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England accused of ‘falling behind’ EU on plastic pollution

The EU's Single-Use Plastics Directive (SUPD) has now been fully implemented, banning the sale and distribution of tens of items

The warning comes from the not-for-profit City to Sea, which has slammed the Department for Environment, Food and Rural Affairs (Defra) for its “lack of action” in delivering on its promise to ban some of the most polluting single-use plastics – such as plastic cutlery, plates and polystyrene food packaging, all of which are covered in the EU Single-Use Plastics Directive.

In February 2022, City to Sea joined forces with Greenpeace and campaigners 38 Degrees to hand in a petition with over 117,000 signatures to Downing Street demanding a complete ban.

A new report from the Rethink Plastic alliance in collaboration with the Break Free From Plastic movement found that even though Scotland and Wales  werejoining other EU countries in adopting plans and legislation to ban the top 15 most polluting single-use plastics, one year after the rules were adopted across Europe, England still has no draft legislation in place.

More than 50,000 of those who signed the petition also went on to respond to the Defra consultation, demanding that the most polluting single-use plastic items should be banned.

The vast majority of respondents backed a ban on all the items being considered – such as cutlery, plates and polystyrene takeaway containers – with support at 96% or above across the board.

Crucially, almost two-thirds (64%) thought the government needed to introduce the ban without delay.

The report shows real progress by other countries. Top performers in 2021 (Greece, France, Sweden, Ireland and Estonia) were joined in 2022 by Luxembourg, Denmark, Cyprus, Slovenia, Latvia, Spain and Portugal.

Some of these countries even showed higher ambition than what was required by the EU Directive, notably on the measures to achieve consumption reduction for non-banned items and had taken significant strides to implement Extended Producer Responsibility (EPR).

Steve Hynd, policy manager at City to Sea, said: “It’s frankly embarrassing that we’re having to, once again, point out that England is at risk of falling further behind the rest of Europe on key environmental standards post-Brexit. We were promised a “Green Brexit” but have so far little to illustrate this. Instead, all we have is delay and political instability leaving the markets uncertain about if and when this ban will occur.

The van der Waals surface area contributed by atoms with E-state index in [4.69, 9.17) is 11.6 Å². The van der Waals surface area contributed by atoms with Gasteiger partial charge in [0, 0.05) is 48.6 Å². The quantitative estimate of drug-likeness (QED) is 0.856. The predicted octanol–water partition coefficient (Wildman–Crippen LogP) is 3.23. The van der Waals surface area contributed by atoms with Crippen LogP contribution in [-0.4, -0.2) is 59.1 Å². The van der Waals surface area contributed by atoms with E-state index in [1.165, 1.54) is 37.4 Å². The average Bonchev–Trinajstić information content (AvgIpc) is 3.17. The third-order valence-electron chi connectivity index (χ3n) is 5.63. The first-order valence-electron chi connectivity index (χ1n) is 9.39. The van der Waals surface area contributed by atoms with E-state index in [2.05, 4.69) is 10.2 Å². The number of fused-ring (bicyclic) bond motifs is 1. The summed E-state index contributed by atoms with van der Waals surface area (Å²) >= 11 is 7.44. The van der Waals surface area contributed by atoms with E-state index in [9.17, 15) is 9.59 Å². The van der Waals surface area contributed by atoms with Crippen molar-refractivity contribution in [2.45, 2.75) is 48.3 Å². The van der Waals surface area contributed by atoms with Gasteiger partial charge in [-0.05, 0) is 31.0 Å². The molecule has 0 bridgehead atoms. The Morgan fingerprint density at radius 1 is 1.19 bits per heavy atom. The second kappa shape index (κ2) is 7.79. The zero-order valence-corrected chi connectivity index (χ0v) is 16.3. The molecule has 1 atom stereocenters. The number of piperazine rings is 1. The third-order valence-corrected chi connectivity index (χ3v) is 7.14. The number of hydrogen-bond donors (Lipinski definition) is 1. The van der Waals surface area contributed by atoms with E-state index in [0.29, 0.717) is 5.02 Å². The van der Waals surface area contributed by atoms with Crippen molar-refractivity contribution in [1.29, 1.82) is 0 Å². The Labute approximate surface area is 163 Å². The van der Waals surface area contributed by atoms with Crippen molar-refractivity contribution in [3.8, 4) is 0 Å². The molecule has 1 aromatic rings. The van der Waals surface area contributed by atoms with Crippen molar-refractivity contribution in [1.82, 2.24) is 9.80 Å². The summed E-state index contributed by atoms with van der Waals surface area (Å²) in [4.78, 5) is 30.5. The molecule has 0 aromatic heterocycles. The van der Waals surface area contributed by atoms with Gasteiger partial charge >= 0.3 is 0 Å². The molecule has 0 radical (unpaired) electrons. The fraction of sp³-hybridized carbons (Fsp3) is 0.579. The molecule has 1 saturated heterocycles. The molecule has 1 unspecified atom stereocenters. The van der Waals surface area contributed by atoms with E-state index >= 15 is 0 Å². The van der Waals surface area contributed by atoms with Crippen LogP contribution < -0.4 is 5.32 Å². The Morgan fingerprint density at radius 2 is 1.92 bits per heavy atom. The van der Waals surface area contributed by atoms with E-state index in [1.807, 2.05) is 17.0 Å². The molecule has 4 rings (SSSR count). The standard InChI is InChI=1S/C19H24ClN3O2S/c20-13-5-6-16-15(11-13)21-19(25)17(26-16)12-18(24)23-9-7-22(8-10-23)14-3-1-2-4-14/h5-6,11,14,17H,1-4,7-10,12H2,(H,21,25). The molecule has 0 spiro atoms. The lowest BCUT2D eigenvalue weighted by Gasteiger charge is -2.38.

“Their tardiness stands in contrast to the findings of today’s report that details how other European countries are progressing at phasing out the most polluting single-use items and in some cases like Sweden, Greece, Portugal and Ireland going much further. England desperately needs to catch up and get this important piece of legislation in place.”

He added: “We’re now over a year since EU member states needed to adopt this ban and other measures in the Directive. Even taking into account the recent political turmoil, I am lost for words at how 8 months after the close of the consultation its results are not even public. It’s leaving us trailing behind the rest of Europe when we could and should be leading in tackling plastic pollution.

“Now is the time for the new Secretary of State, Ranil Jayawardena, to take this up personally and make sure it is delivered as his government has repeatedly promised.”

Liz Truss’s government is due to give an emergency budget statement later today (21 September), outlining changes to tax and benefit schemes.

© Faversham House Ltd 2022 edie news articles may be copied or forwarded for individual use only. No other reproduction or distribution is permitted without prior written consent.

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